Bradley is From New York City, Brooklyn-born and raised. “When I was 17, I dropped out of high school. My school had thousands of kids, which made learning challenging. I decided I wanted to create an opportunity for others to learn in a more supplemental manner. I wanted to create a place where people can learn to play the game, not just in school, but in life as well. Graduating, it’s really just a game that you have to get out of, if you can figure it out.”
On a different path, Bradley enrolled in a GED program at his school. “At some point I was notified that I’d failed the predictor test for my GED, even though I’d been studying my tail off. I asked a teacher how that could happen, how I’d failed. He didn’t have any real answers. Later, he pulled me to the side and told me that if they passed all the students that actually passed the test, they wouldn’t have any students to teach,” he recalled.
“That’s all I needed. That was the light switch for me. It forced me to see the neighborhood, my school as more of a stage, that this was a game. Conditions were created that when you left school and you became angry, it leads straight to being locked up. When you are at that point and someone approaches you to sell drugs, it becomes like a video game, like ‘Mario Brothers.’”
“It’s not that you just have to get through school, though. You also have to get through the neighborhood, bypass these people, bypass the crime, bypass the temptations. You had to get back home.”
He said, “I had to design my character within the game just to survive, and in designing my character, I became this sort of Ghetto Peter Pan that believed in other people’s dreams. I became that for young people. I’m going to not be in a gang, I’m not going to sell drugs. I’m going to create this place of love.”
Bradley said he eventually started tinkering with the idea of turning other institutions into learning experiences.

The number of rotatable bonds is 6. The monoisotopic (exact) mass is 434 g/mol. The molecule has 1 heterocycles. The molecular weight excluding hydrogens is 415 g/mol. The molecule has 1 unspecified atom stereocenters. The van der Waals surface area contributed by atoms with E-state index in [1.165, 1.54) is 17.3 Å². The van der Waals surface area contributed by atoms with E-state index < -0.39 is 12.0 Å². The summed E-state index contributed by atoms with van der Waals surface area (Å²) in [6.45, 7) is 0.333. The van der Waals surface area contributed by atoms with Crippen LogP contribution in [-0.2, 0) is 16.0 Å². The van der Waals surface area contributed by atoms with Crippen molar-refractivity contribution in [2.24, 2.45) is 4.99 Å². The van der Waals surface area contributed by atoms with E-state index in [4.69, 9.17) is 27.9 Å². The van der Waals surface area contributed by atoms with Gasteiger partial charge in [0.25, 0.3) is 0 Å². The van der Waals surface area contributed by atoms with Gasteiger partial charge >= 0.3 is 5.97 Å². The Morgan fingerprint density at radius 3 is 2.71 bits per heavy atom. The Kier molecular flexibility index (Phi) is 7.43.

“I had the opportunity to work with Ralph Lauren, converting the headquarters into a fashion school as a collaboration. Executives had the opportunity to become deans with students, learning both the fashion and business side of what went on there. Others called as well, community leaders, social entrepreneurs, I got recruited. People heard about my story. I was invited to do tours, speeches, winning awards from organizations. I became the poster boy for change,” Bradley recalled.
At Bennington College, Bradley said he was able to trade in his life credits for undergrad credits.
“I’d decided in late 2019 to go after my biggest dream; how to take these experiences and turn them into something bigger,” he said. “I figured if I can come to a school that can enhance its value, more students would want to come here. The goal is how do we bridge that gap between the school and the community. Bennington doesn’t have a culture around sports. I was like, how can I create the arena for the artistic athletes, the creative athletes? That’s what these games are all about. How could gamification help people to enhance their skills that can then be useful for an industry? I’m committed to that.”
The magic of the games-into-life experiences happens with the participants, he said.
“I’m just the conductor,” he said. “The beautiful thing about play is it bridges ideological differences. People cannot like each other for their beliefs or whatever it might be, but once you get into a space like work, banning together for a common goal that impacts everyone, it creates an aura of empathy, seeing people as they are, what they stand for beyond their individual differences.
Bradley is committed to staying in Bennington until his dream is achieved. “It’s been great,” he said. “Vermont is like the afterlife for me.”